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finance

Postby Sara_platermen112 » Wed Oct 15, 2008 4:25 pm

I have nearly finished the staff development course that i am doing at the moment and want to do something else. my job role is more on the finance side of things however this doesnt mean i am good at maths, i kind of just got moved into this departmnent then took the finance side on.

So i thought maybe book keeping level 1 course - does anyone know what is invloved in this course such as - is there lots of adding an multiplying invloveD? i cant do this to save my life im sure im dislexic in a maths way. i dont know how to take vat off things i use an online site thing lol then add the % on tosee if it adds up right. xxxx
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Postby dipsydoodlenoodle » Thu Oct 16, 2008 9:20 am

Well I don’t know about book keeping but I can help with the VAT thing; lol.

You have X amount.

VAT = 17.5%

X divided by 100, gives you 1% of X

Now use your 1% of X and multiply by 17.5 = 17.5% of X

Therefore original X minus 17.5% of X = Original X minus VAT.


The trick is what ever original value you have divide it by 100 to give you 1% worth of the original value; you can then multiply this value by ANY number to get that percentage or the original number.

e.g. I bought a book for £250 and I need to take VAT (17.5%) off it.
(I’m using £250 as it’s a bit of a harder number to get your head around than a straight 100 or 200).

So I start with £250 divide by 100 = 2.5

So 1% of £250 is £2.50

Now £2.50 x 17.5 = £43.75

£43.75 is 17.5% of £250

So we have £250 minus £43.75 = £206.25

Therefore the "new" total amount is £206.25


If you need any help with maths problems you can give me a pm and I'll try my best to help you. I used to love maths :-) *geek*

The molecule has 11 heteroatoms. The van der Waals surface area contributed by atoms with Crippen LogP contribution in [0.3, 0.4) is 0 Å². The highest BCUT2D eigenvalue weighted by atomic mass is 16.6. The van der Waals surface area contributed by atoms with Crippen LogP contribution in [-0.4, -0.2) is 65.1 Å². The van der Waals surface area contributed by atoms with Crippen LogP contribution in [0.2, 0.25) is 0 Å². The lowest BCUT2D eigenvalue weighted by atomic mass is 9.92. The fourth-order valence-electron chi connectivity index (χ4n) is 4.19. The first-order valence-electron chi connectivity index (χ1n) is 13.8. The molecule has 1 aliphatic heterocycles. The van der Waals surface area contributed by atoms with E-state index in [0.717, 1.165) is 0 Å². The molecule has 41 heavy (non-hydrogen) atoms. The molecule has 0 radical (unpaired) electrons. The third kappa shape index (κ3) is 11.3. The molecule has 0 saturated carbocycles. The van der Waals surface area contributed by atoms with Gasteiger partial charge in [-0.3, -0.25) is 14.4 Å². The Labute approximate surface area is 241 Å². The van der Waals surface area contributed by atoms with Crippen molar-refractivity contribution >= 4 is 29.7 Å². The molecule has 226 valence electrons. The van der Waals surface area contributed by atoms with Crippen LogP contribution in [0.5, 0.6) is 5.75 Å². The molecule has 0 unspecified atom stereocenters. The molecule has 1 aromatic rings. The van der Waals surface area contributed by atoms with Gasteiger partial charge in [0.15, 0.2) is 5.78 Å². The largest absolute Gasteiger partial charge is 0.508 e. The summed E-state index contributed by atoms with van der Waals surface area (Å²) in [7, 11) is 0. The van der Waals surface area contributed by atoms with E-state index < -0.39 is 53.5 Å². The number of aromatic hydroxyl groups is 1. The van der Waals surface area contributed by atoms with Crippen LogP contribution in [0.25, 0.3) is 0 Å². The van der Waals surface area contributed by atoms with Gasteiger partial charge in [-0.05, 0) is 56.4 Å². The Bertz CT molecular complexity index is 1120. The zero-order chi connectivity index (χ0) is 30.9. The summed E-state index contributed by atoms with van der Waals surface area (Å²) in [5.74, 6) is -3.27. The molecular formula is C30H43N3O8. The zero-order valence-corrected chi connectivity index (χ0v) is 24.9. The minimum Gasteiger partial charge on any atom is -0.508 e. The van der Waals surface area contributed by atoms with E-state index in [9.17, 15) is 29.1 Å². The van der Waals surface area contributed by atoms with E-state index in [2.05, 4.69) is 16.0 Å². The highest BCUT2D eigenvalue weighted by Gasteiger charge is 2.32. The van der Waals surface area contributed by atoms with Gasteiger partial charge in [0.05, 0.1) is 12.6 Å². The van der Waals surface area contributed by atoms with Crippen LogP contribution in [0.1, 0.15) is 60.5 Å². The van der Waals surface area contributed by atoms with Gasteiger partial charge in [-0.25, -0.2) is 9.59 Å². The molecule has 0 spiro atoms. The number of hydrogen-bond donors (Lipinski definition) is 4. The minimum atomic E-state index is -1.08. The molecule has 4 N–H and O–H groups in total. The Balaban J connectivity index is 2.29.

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Postby snail » Thu Oct 16, 2008 10:37 am

Brilliant, Dipsy, except that VAT is not added to books, lol. :lol:
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Postby Sara_platermen112 » Thu Oct 16, 2008 11:06 am

Haha this is great!!

Thanks so much i understand it now!!!!!!! woooooooooooo xxxxxxxxx
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Postby dipsydoodlenoodle » Fri Oct 17, 2008 8:59 am

I know snail, it was just an example of an object to buy :P :-k

Glad to have been of assistance :-) there are far harder ways of working it out but I don't see the point really, like I said once you get 1% of the number you can then multiply it by any number to get that percentage; it's by far the least complicated way of doing it (and the way I do it).
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Postby Sara_platermen112 » Fri Oct 24, 2008 11:34 am

right so i have -

£2,772 to invoice

£2,772 devided by 100 = 27.72. £27.72 x 17.5 = 485.1 so £2,286.90??????????


wellllllllllllllll - i did it on my usual vat website and it is completely different - it says the total should be £2,359.15 whats happened here then? what have i done wrong? xxx
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Postby rufio89 » Fri Oct 24, 2008 11:39 am

The problem is:

VAT is worked out from the price before VAT on your website, so 17.5% of the cost before VAT is added, whereas your calculation is 17.5% of the cost after VAT
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Postby Sara_platermen112 » Fri Oct 24, 2008 12:41 pm

oh still confused lol. shouldnt they still total the same though? xxxxxx
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Postby rufio89 » Fri Oct 24, 2008 1:36 pm

roughly the same, but say somethings £100 with VAT, and therefore £82.50 without VAT.

VAT of the price with VAT is £17.50
VAT of the price before VAT is £14.87

Does that make sense?
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Postby dipsydoodlenoodle » Fri Oct 24, 2008 3:48 pm

I think what Ruth was trying to explain is

£100/100 = £1
£1 x 17.5% = £17.50
Which is the VAT of the price with VAT added?
Therefore £100 - £17.50 = £82.50 which is the price of the object without any VAT at all.